Post-pandemic, the Indian textile sector is now on a recovery path. However, the demand-price equation is suffering from an imbalance at many levels of this sector. Exorbitantly high cotton yarn prices are an area of concern for fabric and garments manufacturers. They hope that the prices will stabilise in the coming months due to increased production.
Since yarn prices are yet to adjust itself in the downstream industry, textile millers and garments unit owners are “not too anxious about obtaining stocks at the  moment, “ Commodities Control said in its first of the three cotton special series report.
Moody’s Investors Service Company ICRA has revised the FY2022 outlook for the Indian textile sector to ‘stable’, the rating agency added that risks, however, remain given the nascence of recovery and the continuing impact of the pandemic.
“Indian as well as the global cotton output is expected to decline in CYG’21 (Global Cotton Year ending July 2021). As the demand is likely to rebound on recovery from the pandemic impact, cotton stocks are expected to decline. However, despite moderation, absolute cotton stocks as well as the cotton stock-to-use ratio are expected to remain high, owing to sizable carryover stocks brought forward from the previous year,” ICRA said in its report.
It is to be noted that the cotton textiles industry is witnessing a recovery in nearly a decade. The sector underwent particularly bad phase two years prior, i.e. even before the pandemic struck.
Meanwhile cotton yarn prices are expected to stay firm tracking the bullish trend in global cotton prices. The latest World Agriculture Supply and Demand Estimates Report by the US department of agriculture (USDA) points towards lower global cotton output and improved consumption for the 2020-21 crop year. Cotton output is seen dropping in the US as well in India, while cotton exports are seen rising in the latter. ICE cotton prices have travelled all the way from sub-50 cents to 82 cents level in mid-January.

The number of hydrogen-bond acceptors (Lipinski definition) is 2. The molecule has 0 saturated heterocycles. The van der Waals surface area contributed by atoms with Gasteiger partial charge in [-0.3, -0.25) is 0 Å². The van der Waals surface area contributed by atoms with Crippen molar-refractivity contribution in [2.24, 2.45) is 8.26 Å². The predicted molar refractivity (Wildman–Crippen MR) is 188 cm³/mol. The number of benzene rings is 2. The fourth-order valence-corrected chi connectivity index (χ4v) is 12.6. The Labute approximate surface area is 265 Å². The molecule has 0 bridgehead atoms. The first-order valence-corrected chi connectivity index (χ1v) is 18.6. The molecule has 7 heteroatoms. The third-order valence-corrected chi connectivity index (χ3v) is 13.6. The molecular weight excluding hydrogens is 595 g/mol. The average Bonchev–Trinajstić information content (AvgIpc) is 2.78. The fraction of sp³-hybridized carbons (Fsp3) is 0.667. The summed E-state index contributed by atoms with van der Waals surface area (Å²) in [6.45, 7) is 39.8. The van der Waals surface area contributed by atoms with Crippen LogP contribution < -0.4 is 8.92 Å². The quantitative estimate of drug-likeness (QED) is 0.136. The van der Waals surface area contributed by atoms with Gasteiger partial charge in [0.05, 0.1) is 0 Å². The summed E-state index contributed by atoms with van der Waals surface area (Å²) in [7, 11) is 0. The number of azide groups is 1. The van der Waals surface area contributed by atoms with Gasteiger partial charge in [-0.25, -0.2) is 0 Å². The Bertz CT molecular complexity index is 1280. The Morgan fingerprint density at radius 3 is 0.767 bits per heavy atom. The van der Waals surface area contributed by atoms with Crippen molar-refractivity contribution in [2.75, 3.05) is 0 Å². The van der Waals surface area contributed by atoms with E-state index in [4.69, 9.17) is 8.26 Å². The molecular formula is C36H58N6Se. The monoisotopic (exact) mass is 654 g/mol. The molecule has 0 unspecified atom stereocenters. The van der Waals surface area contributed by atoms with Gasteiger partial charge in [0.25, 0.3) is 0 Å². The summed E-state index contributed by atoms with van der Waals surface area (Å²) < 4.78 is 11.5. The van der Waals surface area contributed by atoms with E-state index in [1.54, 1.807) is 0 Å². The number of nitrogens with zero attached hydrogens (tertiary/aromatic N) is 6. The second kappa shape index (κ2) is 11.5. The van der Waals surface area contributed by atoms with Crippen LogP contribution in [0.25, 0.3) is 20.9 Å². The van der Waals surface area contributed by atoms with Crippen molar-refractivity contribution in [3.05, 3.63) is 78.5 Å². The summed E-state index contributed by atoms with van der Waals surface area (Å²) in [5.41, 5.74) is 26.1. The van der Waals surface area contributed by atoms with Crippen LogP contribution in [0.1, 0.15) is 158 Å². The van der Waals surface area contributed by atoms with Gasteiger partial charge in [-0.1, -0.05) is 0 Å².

This reflected in domestic cotton prices along with woven cotton yarn. The prices of the latter surged from Rs. 193.81 per kg in August 2020 to Rs. 267 per kg very recently in January 2021. That’s a rise of 37.7 per cent in less than six months, while the yarn prices have gained 10.23 per cent since last month.
Demand for domestic and international yarn and textile products has increased sharply. According to Texprocil, exports of cotton yarn, fabrics, and handlooms has surged over 14 per cent to Rs. 7,260 crore. However, on yearly basis, the exports have dropped for the three quarters of the current financial year by 4.89 per cent to Rs. 50,506 crore. It is to be noted that decline in the export number was restricted to months prior September 2020.
ICRA, in its report, observed that yarn output during corona-led lockdown had dropped by 76 per cent. However, with the improvement in domestic and exports demand, post May 2020, yarn production bounced back. Cotton yarn production during September-October 2020 witnessed a rise of 3-4 per cent year-on-year. Total output may have slipped by 35 per cent during the seven months of the current financial year, however it has picked up pace and indicates continued rise hereon.